FEATURED ARTICLE | NOVEMBER 22, 2016 | BY JULIE ZILNICKI, UB SON DNP STUDENT
Julie Zilnicki, a UB SON DNP student studying to become a nurse anesthetist, explains study abroad and shares her own experiences in Greece and Ecuador.
A: It’s pretty simple: study abroad means a student travels to a foreign country and is enrolled in college-level classes at a university in that country for course credit.
Every program is different, giving students many options to best fit their educational and financial needs. Some programs are offered directly through a student’s home university, whereas others are available through an outside university. For example, students attending the University at Buffalo can easily attend any study abroad program offered by any of the SUNY schools.
Service learning is typically shorter in duration – it is often a more viable option for students in rigorous programs (read: nursing students). These opportunities are offered by universities and not-for-profit organizations. Typically, these programs are not for credit. (Important to note: students are still responsible for the cost of travel, housing accommodation and food on service trips. Many students believe that because they are volunteering their services, costs will be covered; however, this is not the case. For a week-long trip, students may expect to pay $1,000-$2,000.)
The world is becoming a “global market” and the US is becoming a more diverse country than ever before. Nurses (and nursing students) will be taking care of patients and families in a very intimate setting. It is important for students to be aware of and sensitive to foreign cultures, customs and languages. This makes studying abroad and foreign service projects an invaluable experience.
Many students report that they have learned how to be accepting of different lifestyles and mannerisms, how to communicate better with people who speak a different language, and how to be a more accepting human being. Some programs house students together while others place students with a host family. Living with a host family in combination with talking courses with local students of the host nation fosters a learning environment where American students can overcome stereotypes of certain cultures by directly interacting with the nation’s citizens and encouraging accepting relationships. Students also often talk about their fun and enlightening experiences of actively participating in cultural rituals – it is truly a once-in-a-lifetime opportunity.
I have had the great fortune of being able to travel abroad a few times. In Fall of 2010, I was able to study abroad in Athens, Greece, and in September 2013 and 2014, I was able to travel to Ecuador for a week-long surgical mission through a nonprofit organization, Blanca’s House.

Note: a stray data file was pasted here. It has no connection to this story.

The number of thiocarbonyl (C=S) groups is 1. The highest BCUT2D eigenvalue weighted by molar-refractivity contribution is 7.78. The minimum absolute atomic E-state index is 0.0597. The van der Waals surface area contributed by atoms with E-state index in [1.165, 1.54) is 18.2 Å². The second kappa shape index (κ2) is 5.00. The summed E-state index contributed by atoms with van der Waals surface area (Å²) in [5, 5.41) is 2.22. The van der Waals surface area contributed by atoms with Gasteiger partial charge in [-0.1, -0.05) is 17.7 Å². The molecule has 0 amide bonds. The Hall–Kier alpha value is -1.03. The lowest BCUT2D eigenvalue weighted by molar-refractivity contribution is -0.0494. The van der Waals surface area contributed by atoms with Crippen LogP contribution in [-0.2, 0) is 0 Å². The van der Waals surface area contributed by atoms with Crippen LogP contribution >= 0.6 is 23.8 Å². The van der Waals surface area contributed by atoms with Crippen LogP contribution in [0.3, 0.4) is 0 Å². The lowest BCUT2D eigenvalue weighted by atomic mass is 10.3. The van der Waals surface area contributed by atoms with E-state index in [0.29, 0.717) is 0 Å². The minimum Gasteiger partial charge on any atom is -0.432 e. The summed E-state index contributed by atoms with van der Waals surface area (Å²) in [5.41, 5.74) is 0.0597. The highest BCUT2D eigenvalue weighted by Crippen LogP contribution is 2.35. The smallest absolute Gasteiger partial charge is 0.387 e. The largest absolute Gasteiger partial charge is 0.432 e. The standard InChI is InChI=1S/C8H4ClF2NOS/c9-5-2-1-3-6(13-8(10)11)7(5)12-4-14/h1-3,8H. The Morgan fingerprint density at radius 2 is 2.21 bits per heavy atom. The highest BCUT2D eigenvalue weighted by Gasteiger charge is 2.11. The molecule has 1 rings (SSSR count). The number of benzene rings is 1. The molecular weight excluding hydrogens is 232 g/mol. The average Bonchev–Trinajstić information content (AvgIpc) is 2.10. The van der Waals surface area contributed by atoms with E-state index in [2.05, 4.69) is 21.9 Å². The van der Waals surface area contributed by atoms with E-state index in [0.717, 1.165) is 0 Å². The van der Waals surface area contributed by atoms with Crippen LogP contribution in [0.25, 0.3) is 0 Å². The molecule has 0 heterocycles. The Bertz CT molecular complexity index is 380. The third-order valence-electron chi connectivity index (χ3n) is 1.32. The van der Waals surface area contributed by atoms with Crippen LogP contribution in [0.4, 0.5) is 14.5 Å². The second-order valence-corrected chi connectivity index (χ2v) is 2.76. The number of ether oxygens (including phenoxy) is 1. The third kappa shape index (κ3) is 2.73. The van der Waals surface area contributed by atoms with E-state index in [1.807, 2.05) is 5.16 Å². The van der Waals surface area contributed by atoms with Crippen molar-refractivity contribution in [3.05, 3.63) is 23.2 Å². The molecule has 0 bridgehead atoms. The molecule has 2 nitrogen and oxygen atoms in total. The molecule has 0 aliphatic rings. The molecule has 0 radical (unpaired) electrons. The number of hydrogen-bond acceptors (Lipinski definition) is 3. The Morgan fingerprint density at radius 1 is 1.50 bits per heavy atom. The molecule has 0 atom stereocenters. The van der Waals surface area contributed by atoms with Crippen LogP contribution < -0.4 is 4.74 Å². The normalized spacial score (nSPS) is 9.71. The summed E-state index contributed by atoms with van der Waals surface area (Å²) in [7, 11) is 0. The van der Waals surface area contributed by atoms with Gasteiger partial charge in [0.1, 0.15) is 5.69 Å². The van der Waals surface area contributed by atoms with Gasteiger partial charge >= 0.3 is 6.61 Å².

One of the most important reasons I chose to study in Greece was it fit my budget – another reason is I took seven years of Latin and Ancient Greek before college and I thought it would be a great opportunity to expand on my knowledge. It was a phenomenal experience. I was able to learn basic conversational Greek language and Greek customs. Most of the classes I took were unrelated to nursing/science, but I found great professional and educational value in expanding my global perspective and cultural competence (which is very important for nurses).
My favorite course was “The Ambassadors Forum” – ambassadors to Greece spoke to the class about global topics like their home country’s relationship with Greece, global economics and the European Union. I also travelled to many historical sites in Greece and surrounding countries.
This experience expanded my appreciation for the luxuries we have in the United States and gave me a better understanding of what life is truly like for some of my patients who have come from other nations and cultures.
After obtaining my BSN, I traveled to Ecuador for a week-long surgical mission. Through Blanca’s House, we performed almost 100 surgeries in four days on patients that otherwise could not afford these life-changing procedures.
This experience was truly eye-opening. It made me cherish the equipment and supplies in U.S. hospitals because the two hospitals we served had very primitive facilities and equipment. It was also a very humbling experience – the patients we took care of were extremely grateful for the services provided. I felt as though I really made a difference in their lives.
What a great article Julie! Service learning is definitely a must while in school or post school. You were a great nursing preceptor of mine in the MICU while at Roswell. Your international abroad experience transcends as a nurse while you were precepting me! :)